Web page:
House Votes To Force TikTok Owner ByteDance To Divest

The bill's prospects in the Senate are more uncertain.

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As part of a legislative move that may potentially eliminate TikTok from US app stores if it doesn’t divest itself from the Chinese state-associated company Bytedance, the House of Representatives today approved a relevant bill by a majority vote of 352 to 65, with one member abstaining.

We obtained a copy of the bill for you here.

Showing a rare moment of bipartisan agreement in an otherwise polarized political landscape, both Democrats and Republicans rallied behind the measure, led by Chair Mike Gallagher (R-Wis.) and Rep. Raja Krishnamoorthi (D-Ill.) of the House China select committee.

With the committee unanimously endorsing it 50-0, the proposed law now looms over TikTok’s parent company. If the legislation passes in its current form, Bytedance will have a 180-day window to divest from TikTok or else it will face US prohibition.

Further regulations would stipulate that the purchaser should not originate from a hostile nation to the US.

TikTok has been at the forefront of accusations related to national security, with criticisms citing the potential for the Chinese government to utilize Bytedance power to access sensitive user data in the US and abroad – allegations the company has denied.

Moreover, claims that the platform manipulation could potentially orchestrate mass influence campaigns in favor of the ruling Chinese Communist Party have been proposed.

But such punitive measures targeting TikTok, while sparking concerns regarding potential First Amendment violations and potential negative impacts on small enterprises leveraging the app, have also garnered significant opposition.

Here are the main arguments leveled FOR and AGAINST, divestiture:

Arguments FOR Forcing Divestment of TikTok

National Security: Advocates argue that forcing ByteDance to divest TikTok is essential for national security. Given allegations that TikTok could be used by the Chinese government for surveillance and to influence public opinion in the US, a divestiture would alleviate these concerns.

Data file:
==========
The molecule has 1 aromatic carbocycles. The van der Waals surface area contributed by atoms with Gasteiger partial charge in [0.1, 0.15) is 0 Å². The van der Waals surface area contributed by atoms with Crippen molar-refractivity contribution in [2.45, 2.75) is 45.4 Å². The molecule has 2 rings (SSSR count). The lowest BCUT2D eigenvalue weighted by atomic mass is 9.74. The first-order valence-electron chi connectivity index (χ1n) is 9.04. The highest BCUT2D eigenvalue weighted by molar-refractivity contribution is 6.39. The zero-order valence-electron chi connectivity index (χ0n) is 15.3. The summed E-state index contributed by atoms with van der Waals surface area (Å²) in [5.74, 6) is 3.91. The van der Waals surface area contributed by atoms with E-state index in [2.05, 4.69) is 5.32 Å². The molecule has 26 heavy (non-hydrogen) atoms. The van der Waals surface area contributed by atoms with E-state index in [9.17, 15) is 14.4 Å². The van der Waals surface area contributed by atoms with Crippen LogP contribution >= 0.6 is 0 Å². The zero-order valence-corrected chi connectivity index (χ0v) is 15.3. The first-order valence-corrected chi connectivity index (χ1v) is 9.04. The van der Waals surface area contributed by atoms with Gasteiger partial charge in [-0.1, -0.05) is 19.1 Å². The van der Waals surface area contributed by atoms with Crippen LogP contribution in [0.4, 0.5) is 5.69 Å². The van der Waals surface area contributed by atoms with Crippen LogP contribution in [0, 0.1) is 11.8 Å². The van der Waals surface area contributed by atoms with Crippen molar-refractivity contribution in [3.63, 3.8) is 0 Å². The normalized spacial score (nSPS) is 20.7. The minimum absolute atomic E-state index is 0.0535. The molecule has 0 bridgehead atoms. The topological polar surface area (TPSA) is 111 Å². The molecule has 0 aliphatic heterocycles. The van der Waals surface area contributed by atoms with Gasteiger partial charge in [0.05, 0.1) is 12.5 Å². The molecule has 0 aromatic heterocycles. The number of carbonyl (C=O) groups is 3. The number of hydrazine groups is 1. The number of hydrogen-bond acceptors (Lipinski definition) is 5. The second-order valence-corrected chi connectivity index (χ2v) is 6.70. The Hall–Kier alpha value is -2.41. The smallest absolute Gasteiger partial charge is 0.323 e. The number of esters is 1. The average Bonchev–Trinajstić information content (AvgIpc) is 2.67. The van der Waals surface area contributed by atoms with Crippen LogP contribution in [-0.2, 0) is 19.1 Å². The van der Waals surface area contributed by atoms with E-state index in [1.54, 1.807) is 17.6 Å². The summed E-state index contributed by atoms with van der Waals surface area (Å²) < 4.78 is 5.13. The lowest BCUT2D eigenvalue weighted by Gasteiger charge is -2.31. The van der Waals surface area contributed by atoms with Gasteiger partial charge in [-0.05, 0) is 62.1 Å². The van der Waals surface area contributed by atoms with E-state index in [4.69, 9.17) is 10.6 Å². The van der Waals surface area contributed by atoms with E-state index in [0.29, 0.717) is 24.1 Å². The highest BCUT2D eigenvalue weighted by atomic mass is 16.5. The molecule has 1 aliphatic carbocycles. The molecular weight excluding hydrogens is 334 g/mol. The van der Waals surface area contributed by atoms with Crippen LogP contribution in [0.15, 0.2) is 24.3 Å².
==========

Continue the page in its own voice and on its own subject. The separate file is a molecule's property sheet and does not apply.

Data Privacy: This action would potentially protect the data privacy of American users. Currently, there are fears that TikTok’s data could be accessed by the Chinese government. A US-based ownership could ensure stricter adherence to American data protection laws.

Upholding Laws: The US government has the constitutional authority to regulate commerce and protect national security, which includes overseeing foreign investments and operations in the US This action can be viewed as a legitimate exercise of that power.

Arguments AGAINST Forcing Divestment of TikTok

First Amendment Concerns: Critics argue that forcing a divestiture could violate First Amendment rights. TikTok is a platform for expression, and government intervention in what content US citizens have access to might be seen as an infringement on free speech and free market principles.

International Relations: This move could exacerbate tensions with China, impacting international trade and diplomacy. The divestiture could be viewed as a hostile act, potentially leading to retaliation against American businesses.

Precedent for Government Overreach: There’s a concern about setting a precedent where the government has broad authority to intervene in private businesses, especially if the perceived threat isn’t clear or substantiated. This could lead to future interventions based on vague national security concerns.

Due Process Concerns: If the government forces a divestiture without clear evidence of wrongdoing by ByteDance, it might raise issues related to due process under the Fifth Amendment.

Simultaneously, accusations that the bill, while general in scope, single out TikTok and Bytedance have further inflamed critics of the measure.

Chief proponents of the legislation, such as former House Speaker Nancy Pelosi, have continually emphasized the bill aims to merely mitigate the perceived threats TikTok’s association with China pose, rather than outrightly banning it.

On Tuesday, the owner of X, Musk, expressed his opinion on his social media platform, stating that the Congressional bill which restricts access to the app represents “censorship and government control.”

“This law is not just about TikTok, it is about censorship and government control! If it were just about TikTok, it would only cite ‘foreign control’ as the issue, but it does not,” he posted.

Musk shared a tweet from Representative Thomas Massie, a Republican from Kentucky, who opposed the possible TikTok ban. He likened it to a Trojan horse, arguing that it could give the president the authority to prohibit websites, not just apps.

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